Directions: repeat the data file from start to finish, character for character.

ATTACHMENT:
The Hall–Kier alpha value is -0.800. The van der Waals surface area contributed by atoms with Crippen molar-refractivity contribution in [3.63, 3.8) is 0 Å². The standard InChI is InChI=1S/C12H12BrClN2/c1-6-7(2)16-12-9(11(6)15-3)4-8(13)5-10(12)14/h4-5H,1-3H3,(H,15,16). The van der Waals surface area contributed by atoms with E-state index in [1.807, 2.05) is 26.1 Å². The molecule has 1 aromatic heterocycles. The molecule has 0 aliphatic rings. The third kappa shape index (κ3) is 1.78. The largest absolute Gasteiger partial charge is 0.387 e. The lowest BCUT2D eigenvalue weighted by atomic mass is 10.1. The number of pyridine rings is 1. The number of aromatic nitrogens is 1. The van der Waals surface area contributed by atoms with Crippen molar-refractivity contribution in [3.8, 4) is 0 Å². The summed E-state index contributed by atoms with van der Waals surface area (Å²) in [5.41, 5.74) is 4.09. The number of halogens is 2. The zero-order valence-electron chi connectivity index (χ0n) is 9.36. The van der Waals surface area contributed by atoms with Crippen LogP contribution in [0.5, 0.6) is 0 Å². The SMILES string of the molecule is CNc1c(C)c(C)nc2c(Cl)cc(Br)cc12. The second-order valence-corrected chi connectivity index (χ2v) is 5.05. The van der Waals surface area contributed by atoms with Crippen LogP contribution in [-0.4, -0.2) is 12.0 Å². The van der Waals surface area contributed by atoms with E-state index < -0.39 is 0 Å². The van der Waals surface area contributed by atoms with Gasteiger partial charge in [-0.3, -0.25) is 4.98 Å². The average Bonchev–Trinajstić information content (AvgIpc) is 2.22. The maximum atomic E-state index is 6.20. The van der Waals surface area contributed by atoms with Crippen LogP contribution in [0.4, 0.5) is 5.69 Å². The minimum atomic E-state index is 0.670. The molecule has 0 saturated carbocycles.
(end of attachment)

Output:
The Hall–Kier alpha value is -0.800. The van der Waals surface area contributed by atoms with Crippen molar-refractivity contribution in [3.63, 3.8) is 0 Å². The standard InChI is InChI=1S/C12H12BrClN2/c1-6-7(2)16-12-9(11(6)15-3)4-8(13)5-10(12)14/h4-5H,1-3H3,(H,15,16). The van der Waals surface area contributed by atoms with E-state index in [1.807, 2.05) is 26.1 Å². The molecule has 1 aromatic heterocycles. The molecule has 0 aliphatic rings. The third kappa shape index (κ3) is 1.78. The largest absolute Gasteiger partial charge is 0.387 e. The lowest BCUT2D eigenvalue weighted by atomic mass is 10.1. The number of pyridine rings is 1. The number of aromatic nitrogens is 1. The van der Waals surface area contributed by atoms with Crippen molar-refractivity contribution in [3.8, 4) is 0 Å². The summed E-state index contributed by atoms with van der Waals surface area (Å²) in [5.41, 5.74) is 4.09. The number of halogens is 2. The zero-order valence-electron chi connectivity index (χ0n) is 9.36. The van der Waals surface area contributed by atoms with Crippen LogP contribution in [0.5, 0.6) is 0 Å². The SMILES string of the molecule is CNc1c(C)c(C)nc2c(Cl)cc(Br)cc12. The second-order valence-corrected chi connectivity index (χ2v) is 5.05. The van der Waals surface area contributed by atoms with Crippen LogP contribution in [-0.4, -0.2) is 12.0 Å². The van der Waals surface area contributed by atoms with E-state index < -0.39 is 0 Å². The van der Waals surface area contributed by atoms with Gasteiger partial charge in [-0.3, -0.25) is 4.98 Å². The average Bonchev–Trinajstić information content (AvgIpc) is 2.22. The maximum atomic E-state index is 6.20. The van der Waals surface area contributed by atoms with Crippen LogP contribution in [0.4, 0.5) is 5.69 Å². The minimum atomic E-state index is 0.670. The molecule has 0 saturated carbocycles.